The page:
As part of our series The Way We Heal, we sat down with vegan chef Priyanka Naik, who shared a classic old-school dish inspired by her Maharashtrian roots. For Priyanka, healing is rooted in time: taking time, exercising patience, and embracing the wisdom of those who came before her…
What does healing mean to you?
Healing means taking the time to listen to your mind, body, and feelings and to better serve them. This can be through food, meditation, prayer, exercise — anything that you deem as healing. Healing is individual and should make one feel rejuvenated and healthy.
What’s the best advice you have received from an elder?
To have patience, because the things we cannot control are time and other people’s reactions or lack thereof. Having patience allows me to help navigate this world with a more clear mind.
What food rituals help center you?
Eating foods that energize me and make me feel good, doing my Hindu prayer everyday (lighting incense and making sure it touches every part of my home), disciplined daily habits, and hot showers.
What foods, spices, herbs are especially healing to you?
Anything green, fruits high in antioxidants, turmeric, chilies, coriander, cumin, and dark chocolate.
How is your relationship to food different from your parents’ or grandparents’ relationship to food?
I am very cognizant of what I put into my body and read nutrition labels on everything — not for the purposes of calories or dieting, but to ensure I know what I’m putting into my body. Also, I am all about balance and moderation, not just eating till I’m stuffed (which we all know elders LOVE to do).
What is one food or ritual from your culture that has been appropriated / under-acknowledged / commercialized:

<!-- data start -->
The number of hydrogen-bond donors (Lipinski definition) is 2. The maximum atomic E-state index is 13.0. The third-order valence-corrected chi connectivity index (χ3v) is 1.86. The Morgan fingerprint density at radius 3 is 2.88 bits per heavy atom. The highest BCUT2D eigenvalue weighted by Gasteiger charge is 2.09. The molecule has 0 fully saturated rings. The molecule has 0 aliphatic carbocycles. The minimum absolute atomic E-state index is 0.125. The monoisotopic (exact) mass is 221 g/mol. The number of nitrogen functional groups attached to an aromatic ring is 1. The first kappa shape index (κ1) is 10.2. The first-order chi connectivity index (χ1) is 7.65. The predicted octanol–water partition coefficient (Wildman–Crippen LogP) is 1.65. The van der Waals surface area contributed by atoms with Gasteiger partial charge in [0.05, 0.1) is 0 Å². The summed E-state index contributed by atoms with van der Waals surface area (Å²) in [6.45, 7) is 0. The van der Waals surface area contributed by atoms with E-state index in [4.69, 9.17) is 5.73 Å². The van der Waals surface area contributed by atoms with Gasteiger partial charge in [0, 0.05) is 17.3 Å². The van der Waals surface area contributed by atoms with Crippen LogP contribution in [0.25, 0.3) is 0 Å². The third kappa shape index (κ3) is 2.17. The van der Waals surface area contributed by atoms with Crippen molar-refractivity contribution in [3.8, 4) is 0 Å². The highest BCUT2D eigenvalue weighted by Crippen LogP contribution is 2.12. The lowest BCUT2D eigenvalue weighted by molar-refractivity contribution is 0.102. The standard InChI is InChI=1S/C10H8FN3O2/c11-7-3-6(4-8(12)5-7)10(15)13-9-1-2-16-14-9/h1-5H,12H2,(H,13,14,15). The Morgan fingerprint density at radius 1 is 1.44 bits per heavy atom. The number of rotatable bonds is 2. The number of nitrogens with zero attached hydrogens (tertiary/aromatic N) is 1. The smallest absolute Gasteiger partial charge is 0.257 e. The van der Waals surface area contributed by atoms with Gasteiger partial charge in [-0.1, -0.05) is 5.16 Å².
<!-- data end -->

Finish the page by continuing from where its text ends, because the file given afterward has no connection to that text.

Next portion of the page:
Turmeric! People don’t even pronounce it properly and don’t even give credit to its origins. Turmeric is an extremely powerful natural remedy, spice, and is ayurvedic. It dates back thousands of years in Indian culture and is the basis for nearly all Indian cooking. If I have to see or hear of a “golden milk latte” anywhere I will lose my mind! Turmeric is mixed with warm milk and given many-a-times to anyone feeling under the weather and is sometimes mixed with almond and saffron and given to pregnant women before bedtime.
Wellness is not…
Priyanka’s Wagharni (Yellow Daal Tadka)
1 cup yellow toor daal (split pigeon peas), rinsed and soaked for 30 mins
2 1/2 cups water
2 cloves garlic peeled
1 in. piece ginger peeled and cut into rough cubes
1 tsp. kosher salt
1 tsp. turmeric
1 can chickpeas, drained and rinsed
1 stem of curry leaves
3-4 Indian green chilies, sliced lengthwise
1 tsp. cumin seeds
1/2 tsp. hing
3-4 tbsp. neutral oil
1/2 fresh lime
1/2 cup fresh coriander roughly chopped
1/2 cup basmati rice, rinsed and soaked for 30 mins
1 1/2 cups water
Pinch of salt (for rice)
- Pour rinsed and soaked daal in the Perfect Pot. Add in the water, garlic, ginger, turmeric and salt. Place over medium heat and bring to a bowl.
- Once boiling, reduce heat to a simmer and cover. Simmer for about 45 minutes, occasionally opening to stir and skim off any foam.
- Once the daal is tender, creamy and cooked through, add in the chickpea and cook for 5 minutes.
- While the daal is simmering away, make the rice using the Always Pan. Add in the rinsed and soaked rice, water and salt. Stir and bring to a boil over medium heat. Reduce to a simmer and cover. Ensure the lid is pointed so steam can release. Cook for about 15-20 minutes or until water has evaporated and rice is fluffy.
- To make the wagharni (which just means tempered spices) pour a neutral oil into a small saucepan and set over medium heat.
- After about 30-60 seconds, once the oil is hot and shimmering, add in the cumin seeds, allow to sizzle for 15-30 seconds. Then carefully add in the sliced green chilies, swirl around. Next, stand back and add in the curry leaves. Be CAREFUL because these will pop! Once popping has subsided, add in the hing, swirl and immediately add the hot tempered spices to the daal and stir to combine.
- Finish off by squeezing 1/4 of lime into the daal and half of the fresh coriander. Taste and adjust for salt if necessary.
- Place rice onto a Main Plate and top with daal. Garnish with more fresh coriander and a lime wedge. Pro tip: This dish is meant to be eaten with your hands!